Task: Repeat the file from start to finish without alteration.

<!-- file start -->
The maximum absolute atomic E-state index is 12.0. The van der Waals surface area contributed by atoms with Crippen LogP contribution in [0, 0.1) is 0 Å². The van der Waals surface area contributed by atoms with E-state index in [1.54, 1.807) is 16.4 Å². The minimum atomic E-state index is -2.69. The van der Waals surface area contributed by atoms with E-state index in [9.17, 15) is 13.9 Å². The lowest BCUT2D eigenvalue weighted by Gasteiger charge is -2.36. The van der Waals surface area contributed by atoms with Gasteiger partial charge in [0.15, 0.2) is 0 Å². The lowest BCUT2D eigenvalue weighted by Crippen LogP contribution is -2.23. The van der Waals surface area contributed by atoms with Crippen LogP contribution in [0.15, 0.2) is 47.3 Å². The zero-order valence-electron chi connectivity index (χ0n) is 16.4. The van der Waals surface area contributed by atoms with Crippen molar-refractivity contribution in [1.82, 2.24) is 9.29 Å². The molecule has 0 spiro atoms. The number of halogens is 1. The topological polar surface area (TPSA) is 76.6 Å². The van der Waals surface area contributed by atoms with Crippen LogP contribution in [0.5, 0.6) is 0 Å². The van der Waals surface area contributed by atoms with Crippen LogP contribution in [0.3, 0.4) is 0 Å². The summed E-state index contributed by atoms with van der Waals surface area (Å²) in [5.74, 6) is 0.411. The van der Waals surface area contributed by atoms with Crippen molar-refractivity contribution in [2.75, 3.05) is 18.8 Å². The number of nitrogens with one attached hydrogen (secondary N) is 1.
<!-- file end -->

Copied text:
The maximum absolute atomic E-state index is 12.0. The van der Waals surface area contributed by atoms with Crippen LogP contribution in [0, 0.1) is 0 Å². The van der Waals surface area contributed by atoms with E-state index in [1.54, 1.807) is 16.4 Å². The minimum atomic E-state index is -2.69. The van der Waals surface area contributed by atoms with E-state index in [9.17, 15) is 13.9 Å². The lowest BCUT2D eigenvalue weighted by Gasteiger charge is -2.36. The van der Waals surface area contributed by atoms with Gasteiger partial charge in [0.15, 0.2) is 0 Å². The lowest BCUT2D eigenvalue weighted by Crippen LogP contribution is -2.23. The van der Waals surface area contributed by atoms with Crippen LogP contribution in [0.15, 0.2) is 47.3 Å². The zero-order valence-electron chi connectivity index (χ0n) is 16.4. The van der Waals surface area contributed by atoms with Crippen molar-refractivity contribution in [1.82, 2.24) is 9.29 Å². The molecule has 0 spiro atoms. The number of halogens is 1. The topological polar surface area (TPSA) is 76.6 Å². The van der Waals surface area contributed by atoms with Crippen LogP contribution in [0.5, 0.6) is 0 Å². The van der Waals surface area contributed by atoms with Crippen LogP contribution in [0.3, 0.4) is 0 Å². The summed E-state index contributed by atoms with van der Waals surface area (Å²) in [5.74, 6) is 0.411. The van der Waals surface area contributed by atoms with Crippen molar-refractivity contribution in [2.75, 3.05) is 18.8 Å². The number of nitrogens with one attached hydrogen (secondary N) is 1.